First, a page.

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My Name is Sarah and by the way, I'm a Jew
My name is Sarah Weinberg. I am a Jew and I was hurt and bullied because of my views. I was only sixteen when the war started.
One night my family and I were sitting around the fire saying our prayers when someone banged on the door so hard that I thought it had been knocked down. My Father got up to answer it. Lots of thoughts were going around in my head. What was happening? Who could it be at this time of night? Were we going to die?
Now, not many people would be thinking things like this because usually it’s just the milkman or window cleaner collecting their money but things were not how they should have been then.
For a while the Jews had been made to wear badges telling everyone that they were Jews. I and my sister Anne couldn’t go to school and we couldn’t even use our new ‘Rolls Royce’ they took it away soon after Father bought it.
The men came barging through the door and got hold of my Mother, sister and I. I was trembling all over!
One of the Nazis took my Father by the arm and then they pulled us all outside. There was a big ‘wagon’ outside parked upon the curb. The tarpaulin was old and stretched looking and red marks staining the grey fabric. The soldiers shoved us into the back and told us not to talk or try to run away or they would shoot us. And then they drove us away.
Mother and Father hugged Anne and I tight and whispered in our ears not to worry and to just think like Moses did. God would rescue us.
I couldn’t sleep. The truck wobbled as we drove over bumpy land and I could only guess what was going to happen. None of us spoke. What could we say?
As the journey went on we picked up more and more Jews. The same look was in all of our eyes, fear.
I don’t know what time it must have been but it was dark.
Suddenly the truck staggered to a stop. Whispers broke out which were soon hushed as the door of the truck dropped down to reveal what must have been fifty Nazis.
Quickly they grabbed us and lead us towards the train.
I soon realised that there were a lot more trucks with Jews being lifted out. Thousands of Jews were being taken to the trains. Thrown into it as if they were rubbish. I was separated from my Mother and Father and left only with Anne who cradled me in her motherly arms. Her tears soaked my head as we set of into the night not knowing what would happen to us…
Morning came and it was night again. There had been no water given to us and I heard a rumour someone had died of dehydration close to us. Still, my sister and I just stared out of the window knowing that this could not be good. We were going to die.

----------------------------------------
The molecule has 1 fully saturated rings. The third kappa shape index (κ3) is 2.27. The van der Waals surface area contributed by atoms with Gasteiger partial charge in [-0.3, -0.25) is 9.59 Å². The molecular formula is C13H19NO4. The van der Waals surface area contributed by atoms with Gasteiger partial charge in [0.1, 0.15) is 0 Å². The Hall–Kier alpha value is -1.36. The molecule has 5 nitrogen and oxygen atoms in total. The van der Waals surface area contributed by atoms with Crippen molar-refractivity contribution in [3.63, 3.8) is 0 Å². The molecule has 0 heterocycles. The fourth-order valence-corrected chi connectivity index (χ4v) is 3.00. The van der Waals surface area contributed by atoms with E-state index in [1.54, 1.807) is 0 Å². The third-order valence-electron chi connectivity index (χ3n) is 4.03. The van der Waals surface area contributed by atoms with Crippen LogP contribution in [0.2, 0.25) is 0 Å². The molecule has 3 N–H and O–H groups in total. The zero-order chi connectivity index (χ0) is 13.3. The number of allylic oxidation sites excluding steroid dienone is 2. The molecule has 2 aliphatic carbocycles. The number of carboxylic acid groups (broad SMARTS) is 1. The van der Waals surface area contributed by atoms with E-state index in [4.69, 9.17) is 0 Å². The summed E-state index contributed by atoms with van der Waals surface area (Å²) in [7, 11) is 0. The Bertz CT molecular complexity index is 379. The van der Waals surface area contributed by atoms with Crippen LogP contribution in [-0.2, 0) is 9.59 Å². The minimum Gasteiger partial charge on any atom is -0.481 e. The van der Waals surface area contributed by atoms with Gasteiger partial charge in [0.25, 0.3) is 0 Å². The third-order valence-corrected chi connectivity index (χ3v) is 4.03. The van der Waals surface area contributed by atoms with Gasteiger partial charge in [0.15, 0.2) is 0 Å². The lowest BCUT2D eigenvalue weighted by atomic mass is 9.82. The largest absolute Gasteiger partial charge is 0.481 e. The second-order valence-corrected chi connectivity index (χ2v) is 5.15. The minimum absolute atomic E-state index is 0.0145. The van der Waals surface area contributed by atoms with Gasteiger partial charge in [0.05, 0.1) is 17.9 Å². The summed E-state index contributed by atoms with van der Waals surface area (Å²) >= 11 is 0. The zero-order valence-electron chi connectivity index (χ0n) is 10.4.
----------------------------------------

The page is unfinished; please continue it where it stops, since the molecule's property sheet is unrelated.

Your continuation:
Suddenly the train came to a halt and everyone got jostled about. The doors slid open to reveal what looked like a factory. We were ordered to get out and then we were split into lines: - men, women and children.
My sister and I were told we would work. Our arms were tattooed and we had to put on stripy tops and trousers.
We were given little to eat and then one day I saw Mother and Father, walking into what looked like a shower block. I stared for a while but they never came out. A truck drove up and Nazis carried out corpses. NO! I was screaming inside my head, not them, not now!
Suddenly my sister dropped to the floor. She too was dying of overwork and hunger. I dropped to my knees beside her.
“Never give up. Moses will get you out of here. Just believe in what is right.” And then her eyes closed and she breathed her last breath. A sigh of relief, she was now in her happy place with her fiancé, Jack. Forever happy.
“I promise my perfect sister, I promise.”
“Get up you piece of good for nothing dirt,” one of the Nazis spat at her, “GET UP!”
I stood this time with confidence. I had promised to do something worth fighting for and I would fight, fight to get out of this place for as long as I could.
Days passed, months and what seemed like years but there was no sign of the war stopping anytime soon. My body was starting to look like a skeleton and everyday more people died in order for others to come.
The hardest thing to cope with was not to hear my Father laughing about one of his silly jokes, my Mother singing as she prepared the meal for the weekend and my sister, telling me that she would soon grow up and live in a big house with four children.
One day I looked up to see that English troops were coming in. People started to cheer. I finally caught on. We were free!
“Anne, I did it. I believed. Moses saved us. We are free!” I was yelling at the top of my voice. This was the first time I had spoken since I talked to Anne for the last time! I finally got to leave.
Ten years later:-
I am sitting out on the porch looking into the country. I have four children, Anne, Alice after my Mother, Joseph after my father and Faith. Special names mean special people. My faith is what got me here today living in my big house, married to Jack who loves me. Around my neck I wear Anne’s old locket. For I am not only Sarah, I am two people. My sister is part of me. We are one.